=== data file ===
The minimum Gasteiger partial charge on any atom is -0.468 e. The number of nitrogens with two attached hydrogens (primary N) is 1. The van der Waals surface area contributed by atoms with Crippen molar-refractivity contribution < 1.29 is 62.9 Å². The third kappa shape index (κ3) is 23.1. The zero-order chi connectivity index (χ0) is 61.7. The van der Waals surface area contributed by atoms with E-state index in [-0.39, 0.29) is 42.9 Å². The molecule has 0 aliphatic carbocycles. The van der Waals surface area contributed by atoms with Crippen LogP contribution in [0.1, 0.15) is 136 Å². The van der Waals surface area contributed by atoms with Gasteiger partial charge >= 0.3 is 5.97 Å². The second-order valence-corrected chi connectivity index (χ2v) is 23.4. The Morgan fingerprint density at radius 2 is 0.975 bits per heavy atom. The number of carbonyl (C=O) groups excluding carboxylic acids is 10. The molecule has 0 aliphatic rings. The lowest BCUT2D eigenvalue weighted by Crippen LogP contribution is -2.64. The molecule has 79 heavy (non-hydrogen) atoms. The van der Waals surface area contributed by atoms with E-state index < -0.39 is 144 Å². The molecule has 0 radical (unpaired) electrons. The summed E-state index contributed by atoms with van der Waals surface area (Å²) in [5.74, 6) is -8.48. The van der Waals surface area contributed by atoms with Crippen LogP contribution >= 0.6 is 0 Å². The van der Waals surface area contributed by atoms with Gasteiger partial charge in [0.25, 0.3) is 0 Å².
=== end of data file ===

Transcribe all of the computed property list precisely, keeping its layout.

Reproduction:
The minimum Gasteiger partial charge on any atom is -0.468 e. The number of nitrogens with two attached hydrogens (primary N) is 1. The van der Waals surface area contributed by atoms with Crippen molar-refractivity contribution < 1.29 is 62.9 Å². The third kappa shape index (κ3) is 23.1. The zero-order chi connectivity index (χ0) is 61.7. The van der Waals surface area contributed by atoms with E-state index in [-0.39, 0.29) is 42.9 Å². The molecule has 0 aliphatic carbocycles. The van der Waals surface area contributed by atoms with Crippen LogP contribution in [0.1, 0.15) is 136 Å². The van der Waals surface area contributed by atoms with Gasteiger partial charge >= 0.3 is 5.97 Å². The second-order valence-corrected chi connectivity index (χ2v) is 23.4. The Morgan fingerprint density at radius 2 is 0.975 bits per heavy atom. The number of carbonyl (C=O) groups excluding carboxylic acids is 10. The molecule has 0 aliphatic rings. The lowest BCUT2D eigenvalue weighted by Crippen LogP contribution is -2.64. The molecule has 79 heavy (non-hydrogen) atoms. The van der Waals surface area contributed by atoms with E-state index < -0.39 is 144 Å². The molecule has 0 radical (unpaired) electrons. The summed E-state index contributed by atoms with van der Waals surface area (Å²) in [5.74, 6) is -8.48. The van der Waals surface area contributed by atoms with Crippen LogP contribution >= 0.6 is 0 Å². The van der Waals surface area contributed by atoms with Gasteiger partial charge in [0.25, 0.3) is 0 Å².